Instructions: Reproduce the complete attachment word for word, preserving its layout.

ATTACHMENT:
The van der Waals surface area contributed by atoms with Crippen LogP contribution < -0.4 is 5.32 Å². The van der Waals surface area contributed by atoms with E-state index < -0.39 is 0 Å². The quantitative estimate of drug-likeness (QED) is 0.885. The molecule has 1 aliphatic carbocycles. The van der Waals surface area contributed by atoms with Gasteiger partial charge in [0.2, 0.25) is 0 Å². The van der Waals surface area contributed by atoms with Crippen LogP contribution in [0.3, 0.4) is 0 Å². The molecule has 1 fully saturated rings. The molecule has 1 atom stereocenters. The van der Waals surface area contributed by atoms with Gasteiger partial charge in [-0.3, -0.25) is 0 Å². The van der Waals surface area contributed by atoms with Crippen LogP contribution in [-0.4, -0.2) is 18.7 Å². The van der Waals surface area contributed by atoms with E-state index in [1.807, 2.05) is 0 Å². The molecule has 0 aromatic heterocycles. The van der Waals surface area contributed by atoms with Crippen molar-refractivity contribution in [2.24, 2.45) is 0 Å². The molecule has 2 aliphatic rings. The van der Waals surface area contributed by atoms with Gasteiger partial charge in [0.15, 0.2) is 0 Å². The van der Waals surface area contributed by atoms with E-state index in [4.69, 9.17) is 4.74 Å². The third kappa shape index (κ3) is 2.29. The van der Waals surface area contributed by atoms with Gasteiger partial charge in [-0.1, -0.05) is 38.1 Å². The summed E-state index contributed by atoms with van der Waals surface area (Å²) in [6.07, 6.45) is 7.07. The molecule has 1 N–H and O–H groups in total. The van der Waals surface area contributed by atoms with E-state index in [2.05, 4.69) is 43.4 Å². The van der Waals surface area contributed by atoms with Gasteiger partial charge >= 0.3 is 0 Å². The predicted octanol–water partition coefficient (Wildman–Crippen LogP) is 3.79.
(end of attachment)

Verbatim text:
The van der Waals surface area contributed by atoms with Crippen LogP contribution < -0.4 is 5.32 Å². The van der Waals surface area contributed by atoms with E-state index < -0.39 is 0 Å². The quantitative estimate of drug-likeness (QED) is 0.885. The molecule has 1 aliphatic carbocycles. The van der Waals surface area contributed by atoms with Gasteiger partial charge in [0.2, 0.25) is 0 Å². The van der Waals surface area contributed by atoms with Crippen LogP contribution in [0.3, 0.4) is 0 Å². The molecule has 1 fully saturated rings. The molecule has 1 atom stereocenters. The van der Waals surface area contributed by atoms with Gasteiger partial charge in [-0.3, -0.25) is 0 Å². The van der Waals surface area contributed by atoms with Crippen LogP contribution in [-0.4, -0.2) is 18.7 Å². The van der Waals surface area contributed by atoms with E-state index in [1.807, 2.05) is 0 Å². The molecule has 0 aromatic heterocycles. The van der Waals surface area contributed by atoms with Crippen molar-refractivity contribution in [2.24, 2.45) is 0 Å². The molecule has 2 aliphatic rings. The van der Waals surface area contributed by atoms with Gasteiger partial charge in [0.15, 0.2) is 0 Å². The van der Waals surface area contributed by atoms with E-state index in [4.69, 9.17) is 4.74 Å². The third kappa shape index (κ3) is 2.29. The van der Waals surface area contributed by atoms with Gasteiger partial charge in [-0.1, -0.05) is 38.1 Å². The summed E-state index contributed by atoms with van der Waals surface area (Å²) in [6.07, 6.45) is 7.07. The molecule has 1 N–H and O–H groups in total. The van der Waals surface area contributed by atoms with E-state index in [2.05, 4.69) is 43.4 Å². The van der Waals surface area contributed by atoms with Gasteiger partial charge >= 0.3 is 0 Å². The predicted octanol–water partition coefficient (Wildman–Crippen LogP) is 3.79.